Inevitably, I get frustrated by posts that tag the opposite side of whatever debate they are participating in but disable comments. It seems as if a discussion was being sought, but maybe all that is wanted is an echo chamber. I feel obliged to respond to these somehow, not really in any hope of changing the poster’s mind, but in the hope of presenting both sides of an argument for others that might be open to such.

One of the most common places I have been seeing this is in #atheism posts, often from the theistic side of the debate. I find it a bit odd to post something antagonistic of atheists and then tag the post in such a way as to make sure they see it but then not want to talk to anyone. Maybe it is something like the exercise of shouting into the wind or yelling at other motorists through your closed windows. The shouter might want someone to hear them a little but not so much as to illicit a response, not so much that someone gets angry at them. It might come down to not wanting to be removed from a space where you think your opinion is valid and useful. It might come from not wanting to be chastised, which is understandable with how the internet often behaves.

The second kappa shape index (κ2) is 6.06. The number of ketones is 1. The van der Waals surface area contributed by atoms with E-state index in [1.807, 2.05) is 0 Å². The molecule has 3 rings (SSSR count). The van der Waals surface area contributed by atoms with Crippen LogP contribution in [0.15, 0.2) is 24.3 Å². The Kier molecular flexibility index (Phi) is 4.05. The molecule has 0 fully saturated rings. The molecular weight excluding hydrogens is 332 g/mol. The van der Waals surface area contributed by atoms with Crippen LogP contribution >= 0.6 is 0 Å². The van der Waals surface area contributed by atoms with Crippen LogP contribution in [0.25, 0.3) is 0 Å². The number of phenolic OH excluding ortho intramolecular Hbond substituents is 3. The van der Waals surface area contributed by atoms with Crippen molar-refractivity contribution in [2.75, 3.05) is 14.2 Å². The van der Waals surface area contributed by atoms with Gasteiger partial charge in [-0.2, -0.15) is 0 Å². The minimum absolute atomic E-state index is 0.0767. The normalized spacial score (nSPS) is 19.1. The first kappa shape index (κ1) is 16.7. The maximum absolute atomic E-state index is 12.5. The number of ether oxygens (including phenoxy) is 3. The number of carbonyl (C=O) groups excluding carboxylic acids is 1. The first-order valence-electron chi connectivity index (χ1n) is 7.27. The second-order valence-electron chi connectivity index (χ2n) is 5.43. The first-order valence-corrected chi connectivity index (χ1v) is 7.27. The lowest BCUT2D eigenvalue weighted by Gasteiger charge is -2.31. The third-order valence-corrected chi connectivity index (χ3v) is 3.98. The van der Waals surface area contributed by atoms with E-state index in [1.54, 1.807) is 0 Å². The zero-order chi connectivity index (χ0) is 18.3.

To get to the heart of the issue, I am bothered by this because I have seen a trend of discourse-refusal on the rise. A common response to argument now is to say “I do not have to explain my beliefs to anyone,” whether what the person is debating is science, opinion, religion, or otherwise. It worries me a bit because talking to people that believe other that we do is healthy and helpful. It might be uncomfortable, but learning often is.

So, if you find yourself with the want to just dismiss an argument, make sure to take a good look at why.


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